Gap Analysis of Processes and Outcomes
Along with the data, an assessment of current processes, quality of care, and the barriers that stand in the way of making changes to the current practices will aid in determining how to approach improvement of glycemic management. With a clear understanding of what needs to be done and obstacles that may be present, organizations can then develop specific aims that are timely, measurable, and achievable. read more…
When it comes to glycemic management in the hospital setting, hyperglycemia is present in every unit. In order to standardize care, it requires a cross functional team with multiple clinicians, staff members, and departments all working together. With March being National Nutrition Month, we are focusing on one of the most important areas of collaboration, nutrition.
Understanding and monitoring a patients’ nutritional intake is a vital part of successfully managing glycemic control. Carbohydrates are the macronutrients that have the most impact on blood glucose. Because of the direct correlation between nutrition and glycemic management, medical nutrition therapy (MNT) is an integral component in maintaining glycemic control for hospitalized patients and must address special challenges related to illness, changes in medications, and erratic meal schedules.
While in the hospital, patients receive nutrition from a variety of sources, including meals, IV solutions, TPN and tube feed products, and for each patient, managing nutrition requires a significant amount of coordination. Physicians, nurse practitioners, pharmacists, and registered dietitians must work together to develop and implement the medical treatment and nutrition plan.
“It’s only when you drop yesterday’s assumptions that you can glimpse tomorrow’s patterns and possibility. To see deeper, unsee first.” – Umair Haq
Clinical inertia is a term that has been used to define the resistance to a new therapeutic treatment. Across healthcare, we see clinical inertia often, but perhaps the best example is the treatment of hyperglycemia. The way we have managed hyperglycemia, with paper protocols and sliding-scale insulin, is no longer the best practice, yet it remains pervasive.
The Problem with Sliding-Scale Insulin
For more than 80 years, hospitals have been using sliding-scale insulin to manage hyperglycemia in non-critical care units. In 1934, Elliot Joslin created the first iteration of sliding-scale insulin known as “rainbow coverage.” The original sliding scale would recommend specific amounts of regular insulin after testing a patient’s urine for glucose based on its color. While we have moved away from the rainbow coverage testing, the sliding-scale method has not dramatically changed. Our method of testing glucose and the type of insulin administered has been improved to better support patient care, but the practice remains reactive. We continue to treat hyperglycemia after it has occurred.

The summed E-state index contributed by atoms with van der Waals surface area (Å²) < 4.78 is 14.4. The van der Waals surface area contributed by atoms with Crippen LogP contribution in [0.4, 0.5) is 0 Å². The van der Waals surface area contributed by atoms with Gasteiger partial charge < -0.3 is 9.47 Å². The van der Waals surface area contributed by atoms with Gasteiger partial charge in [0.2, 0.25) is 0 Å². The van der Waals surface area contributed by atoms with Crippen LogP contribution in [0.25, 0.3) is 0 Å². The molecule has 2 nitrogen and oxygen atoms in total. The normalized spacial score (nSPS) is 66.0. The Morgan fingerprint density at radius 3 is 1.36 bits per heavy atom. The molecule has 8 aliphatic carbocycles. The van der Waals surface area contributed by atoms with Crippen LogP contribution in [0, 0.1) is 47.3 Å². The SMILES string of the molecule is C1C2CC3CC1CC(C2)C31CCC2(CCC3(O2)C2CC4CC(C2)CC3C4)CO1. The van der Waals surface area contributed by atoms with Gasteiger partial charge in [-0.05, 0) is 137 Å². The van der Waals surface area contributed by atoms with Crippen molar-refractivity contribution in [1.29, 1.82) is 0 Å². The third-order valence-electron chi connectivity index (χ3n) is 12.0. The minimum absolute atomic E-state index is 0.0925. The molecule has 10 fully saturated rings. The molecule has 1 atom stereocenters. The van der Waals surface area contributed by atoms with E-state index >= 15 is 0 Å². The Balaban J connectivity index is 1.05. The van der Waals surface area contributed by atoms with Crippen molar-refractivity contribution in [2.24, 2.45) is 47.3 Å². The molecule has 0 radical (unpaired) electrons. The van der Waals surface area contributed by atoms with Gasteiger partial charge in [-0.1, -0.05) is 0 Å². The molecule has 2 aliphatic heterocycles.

Numerous studies, dating as far back as even the 1970s, have shown that using sliding-scale insulin is an ineffective way to manage blood glucose. Because this method is essentially chasing rather than preventing hyperglycemia, a “roller coaster” effect with dramatic blood glucose variability is often seen among hospitalized patients, and as a result, patients are more likely to experience adverse patient outcomes and longer length of stay.
“Year’s end is neither an end nor a beginning but a going on” – Hal Borland
This past year proved to be an exciting time in the advancement of diabetes care. New technology and new research are on the forefront of improving aspects of living with and even preventing diabetes. Take for instance the development of the artificial pancreas, the holy grail of diabetes innovation, which first came to market this past year.
While important advancements have been made, there is still much to accomplish and much more adoption that needs to occur, particularly in the inpatient setting. With the new year, we have an opportunity to look at what lies ahead as we continue to keep “going on” to advance glycemic management.
Recently, I attended Becker’s Review Healthcare IT and Finance conference in Chicago. The event drew hundreds of administrators and providers from around the country to address the substantial challenge in front of Healthcare CIO’s and CFO’s: proving the value of healthcare services our industry provides.
Since the introduction of the Affordable Care Act, the healthcare industry’s focus has transitioned away from fee-for-service treatment of acute illness, to instead recognizing that managing chronic illnesses, like diabetes, provides better health outcomes for individual patients and the community at large.
The conference challenged me to ask, how does Monarch Medical Technologies, specifically our EndoTool® Glucose Management System, contribute to better health outcomes for overall patient populations? What value do we add?
Imagine if a patient’s blood glucose was still determined through urine strip testing. Although it was once seen as a best practice, it would now be laughable and likely thought of as downright poor patient care.
As medicine evolves, the best practices and guidelines must continuously be reviewed and updated to account for the current evidence-based and state-of-the-art knowledge. In the diabetes community, this is exactly what occurred with the new consensus statement published in the journal Diabetes Care, “Standardizing Clinically Meaningful Outcome Measures Beyond HbA1c for Type 1 Diabetes.” The statement recognizes glycemic management outcomes other than just hemoglobin A1c (HbA1c) and clearly defines measurements.
National Diabetes Month is a recognition that began 35 years ago, but perhaps is needed now more than ever before.
According to the Centers for Disease Control and Prevention (CDC), 30.3 million people have diabetes in the U.S. That amounts to roughly one in 10 Americans, and it’s only growing in prevalence. It is estimated that by 2050, this figure will rise to one in three.
This year’s National Diabetes Month should not just be an acknowledgement, but a rather a call to action. It should serve as a reminder that more has to be done to not only prevent the disease, but also to better manage all aspects of the disease across the care spectrum.